Holding out hope
Residents celebrate holiday in mobile homes on eve of deadline to vacate.
By RACHAEL GRAY
Residents living on property recently acquired by Garden City Community College didn't let the possibility of utilities being shut off and them being forced to vacate their residences spoil their Easter weekend.
Saturday afternoon at the mobile home park, 1706 E. Spruce St., Victor Gamez and several other residents prepared to make carnitas while children kicked a soccer ball around.
Gamez said he's not leaving.
"I don't know if the electricity will be shut off. We're waiting for Sam's word," he said, referring to Sam Hermocillo, a spokesman for the group of residents.
Hermocillo agreed to help the residents because it's a cause he believes in.
The sale of the property at 1706 E. Spruce St. has gained local, state and national attention as tenants were told they had to be out by today. Most won't get to take their mobile homes anywhere, even out of the county.
According to Roberto Becerril, city planner, mobile homes have to be built in 1986 or later to be moved in the city.
"In the county, you can obtain a conditional use permit if they are older than 1986," he has said.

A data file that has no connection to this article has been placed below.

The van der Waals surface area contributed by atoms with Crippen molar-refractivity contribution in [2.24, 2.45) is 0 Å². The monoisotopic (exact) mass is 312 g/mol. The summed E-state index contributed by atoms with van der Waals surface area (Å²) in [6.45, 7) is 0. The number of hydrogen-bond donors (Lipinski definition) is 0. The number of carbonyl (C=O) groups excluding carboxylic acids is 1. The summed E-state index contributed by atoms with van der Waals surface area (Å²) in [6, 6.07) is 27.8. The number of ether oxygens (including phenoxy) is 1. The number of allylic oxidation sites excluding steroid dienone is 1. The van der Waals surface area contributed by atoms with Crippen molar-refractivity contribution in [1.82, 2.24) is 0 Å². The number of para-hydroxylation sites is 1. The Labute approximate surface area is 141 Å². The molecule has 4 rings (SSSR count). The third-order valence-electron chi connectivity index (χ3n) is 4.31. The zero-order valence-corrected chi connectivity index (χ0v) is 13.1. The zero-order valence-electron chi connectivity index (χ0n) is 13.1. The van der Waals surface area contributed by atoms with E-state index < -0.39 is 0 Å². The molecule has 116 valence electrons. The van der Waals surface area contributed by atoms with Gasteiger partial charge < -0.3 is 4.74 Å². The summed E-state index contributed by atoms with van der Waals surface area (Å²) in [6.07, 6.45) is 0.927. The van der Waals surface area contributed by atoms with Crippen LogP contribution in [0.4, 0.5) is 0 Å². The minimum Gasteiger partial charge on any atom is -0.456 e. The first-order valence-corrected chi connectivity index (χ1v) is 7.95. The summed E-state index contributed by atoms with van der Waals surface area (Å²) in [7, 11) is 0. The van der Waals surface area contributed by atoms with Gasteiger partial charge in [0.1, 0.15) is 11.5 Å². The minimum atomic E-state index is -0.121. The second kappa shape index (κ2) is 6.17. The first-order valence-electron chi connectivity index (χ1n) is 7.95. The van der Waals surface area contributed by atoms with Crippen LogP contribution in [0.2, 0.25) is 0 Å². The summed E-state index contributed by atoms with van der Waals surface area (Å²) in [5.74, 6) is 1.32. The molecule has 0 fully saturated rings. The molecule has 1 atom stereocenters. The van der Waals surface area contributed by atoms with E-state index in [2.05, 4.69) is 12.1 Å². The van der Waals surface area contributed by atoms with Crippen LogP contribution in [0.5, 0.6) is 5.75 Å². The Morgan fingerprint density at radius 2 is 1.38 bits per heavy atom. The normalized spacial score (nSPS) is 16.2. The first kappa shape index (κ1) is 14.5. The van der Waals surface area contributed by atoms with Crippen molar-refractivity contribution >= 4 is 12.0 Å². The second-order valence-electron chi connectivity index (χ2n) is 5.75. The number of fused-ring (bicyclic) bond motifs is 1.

Mobile homes built between 1975 and 1985 can be moved within the county if the owners get a conditional use permit. But models built before 1975 cannot be relocated, he said.
As of Tuesday afternoon, one mobile home had been moved off its lot.
In February, residents and Hermocillo talked to the GCCC Board of Trustees about the mobile home park issue.
The property had been sold to the college in December, and tenants originally had until March 15 to vacate. They were then given until the end of March.
Hermocillo held a meeting with the residents on March 21 in one of the homes to discuss what is happening.
Several residents said they have looked for other places to live, but either can't find a place or don't have enough money for deposits.
Gamez said he's been looking but hasn't had any luck.
"No one has that kind of money right now. I don't know if my electricity will be shut off," he said.
Humberto Zamudio will be moving to Johnson City and working in concrete construction. Zamudio will leave his construction job in Garden City.
"It's something I had to do," he said in Spanish.
Bob Kreutzer, owner of the property, had previously said the tenants collectively are $12,000 behind on rent. He said if he had foreclosed and forced someone to move, he would never yield any money out of it because other mobile homes couldn't be added to the property.
GCCC's position on the sale has remained the same.
"We are the purchaser of the property. If it wasn't us it would have been someone else," GCCC President Herbert Swender has said.
GCCC Board of Trustees members and Swender said they are sympathetic to the situation and have met with Hermocillo, along with the college's attorney.
Gamez said Saturday afternoon that he doesn't know what's going to happen.
"We're just going to enjoy Easter weekend with our families," he said.